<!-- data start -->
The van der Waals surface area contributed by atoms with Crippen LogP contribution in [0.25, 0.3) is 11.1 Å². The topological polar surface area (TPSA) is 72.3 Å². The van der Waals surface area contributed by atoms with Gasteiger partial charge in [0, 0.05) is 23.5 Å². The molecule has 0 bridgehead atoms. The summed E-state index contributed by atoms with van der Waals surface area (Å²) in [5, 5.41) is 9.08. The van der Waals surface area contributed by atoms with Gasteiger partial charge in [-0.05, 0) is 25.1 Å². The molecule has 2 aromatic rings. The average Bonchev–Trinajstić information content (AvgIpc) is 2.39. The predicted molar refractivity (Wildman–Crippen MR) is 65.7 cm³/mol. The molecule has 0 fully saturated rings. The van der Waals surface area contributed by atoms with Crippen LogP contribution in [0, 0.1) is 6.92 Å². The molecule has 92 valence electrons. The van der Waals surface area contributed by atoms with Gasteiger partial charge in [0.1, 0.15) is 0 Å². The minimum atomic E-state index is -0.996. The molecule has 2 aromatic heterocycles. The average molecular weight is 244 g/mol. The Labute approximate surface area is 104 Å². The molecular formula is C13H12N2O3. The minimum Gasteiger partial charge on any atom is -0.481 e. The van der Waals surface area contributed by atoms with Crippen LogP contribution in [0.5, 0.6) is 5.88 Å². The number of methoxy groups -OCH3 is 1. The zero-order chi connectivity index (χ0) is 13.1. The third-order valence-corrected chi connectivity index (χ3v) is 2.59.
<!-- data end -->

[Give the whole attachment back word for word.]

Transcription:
The van der Waals surface area contributed by atoms with Crippen LogP contribution in [0.25, 0.3) is 11.1 Å². The topological polar surface area (TPSA) is 72.3 Å². The van der Waals surface area contributed by atoms with Gasteiger partial charge in [0, 0.05) is 23.5 Å². The molecule has 0 bridgehead atoms. The summed E-state index contributed by atoms with van der Waals surface area (Å²) in [5, 5.41) is 9.08. The van der Waals surface area contributed by atoms with Gasteiger partial charge in [-0.05, 0) is 25.1 Å². The molecule has 2 aromatic rings. The average Bonchev–Trinajstić information content (AvgIpc) is 2.39. The predicted molar refractivity (Wildman–Crippen MR) is 65.7 cm³/mol. The molecule has 0 fully saturated rings. The van der Waals surface area contributed by atoms with Crippen LogP contribution in [0, 0.1) is 6.92 Å². The molecule has 92 valence electrons. The van der Waals surface area contributed by atoms with Gasteiger partial charge in [0.1, 0.15) is 0 Å². The minimum atomic E-state index is -0.996. The molecule has 2 aromatic heterocycles. The average molecular weight is 244 g/mol. The Labute approximate surface area is 104 Å². The molecular formula is C13H12N2O3. The minimum Gasteiger partial charge on any atom is -0.481 e. The van der Waals surface area contributed by atoms with Crippen LogP contribution in [0.5, 0.6) is 5.88 Å². The number of methoxy groups -OCH3 is 1. The zero-order chi connectivity index (χ0) is 13.1. The third-order valence-corrected chi connectivity index (χ3v) is 2.59.